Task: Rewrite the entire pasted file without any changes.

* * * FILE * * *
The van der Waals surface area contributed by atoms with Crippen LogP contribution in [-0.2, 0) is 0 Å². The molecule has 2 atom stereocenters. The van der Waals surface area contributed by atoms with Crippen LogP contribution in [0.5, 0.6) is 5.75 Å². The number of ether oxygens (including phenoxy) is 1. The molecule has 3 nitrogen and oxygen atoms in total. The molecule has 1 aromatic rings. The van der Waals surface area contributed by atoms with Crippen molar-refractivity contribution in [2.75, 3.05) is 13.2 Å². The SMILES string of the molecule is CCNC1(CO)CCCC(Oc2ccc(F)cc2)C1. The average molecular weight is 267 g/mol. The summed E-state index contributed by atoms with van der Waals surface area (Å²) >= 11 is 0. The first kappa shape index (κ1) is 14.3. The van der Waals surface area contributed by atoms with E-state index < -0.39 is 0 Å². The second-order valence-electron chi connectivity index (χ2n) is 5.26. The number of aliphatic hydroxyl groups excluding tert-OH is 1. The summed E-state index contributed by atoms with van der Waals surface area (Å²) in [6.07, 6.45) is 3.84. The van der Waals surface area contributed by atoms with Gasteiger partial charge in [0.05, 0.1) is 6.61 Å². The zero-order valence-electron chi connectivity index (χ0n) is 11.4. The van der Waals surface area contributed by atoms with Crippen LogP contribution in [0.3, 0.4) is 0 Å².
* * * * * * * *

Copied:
The van der Waals surface area contributed by atoms with Crippen LogP contribution in [-0.2, 0) is 0 Å². The molecule has 2 atom stereocenters. The van der Waals surface area contributed by atoms with Crippen LogP contribution in [0.5, 0.6) is 5.75 Å². The number of ether oxygens (including phenoxy) is 1. The molecule has 3 nitrogen and oxygen atoms in total. The molecule has 1 aromatic rings. The van der Waals surface area contributed by atoms with Crippen molar-refractivity contribution in [2.75, 3.05) is 13.2 Å². The SMILES string of the molecule is CCNC1(CO)CCCC(Oc2ccc(F)cc2)C1. The average molecular weight is 267 g/mol. The summed E-state index contributed by atoms with van der Waals surface area (Å²) >= 11 is 0. The first kappa shape index (κ1) is 14.3. The van der Waals surface area contributed by atoms with E-state index < -0.39 is 0 Å². The second-order valence-electron chi connectivity index (χ2n) is 5.26. The number of aliphatic hydroxyl groups excluding tert-OH is 1. The summed E-state index contributed by atoms with van der Waals surface area (Å²) in [6.07, 6.45) is 3.84. The van der Waals surface area contributed by atoms with Gasteiger partial charge in [0.05, 0.1) is 6.61 Å². The zero-order valence-electron chi connectivity index (χ0n) is 11.4. The van der Waals surface area contributed by atoms with Crippen LogP contribution in [0.3, 0.4) is 0 Å².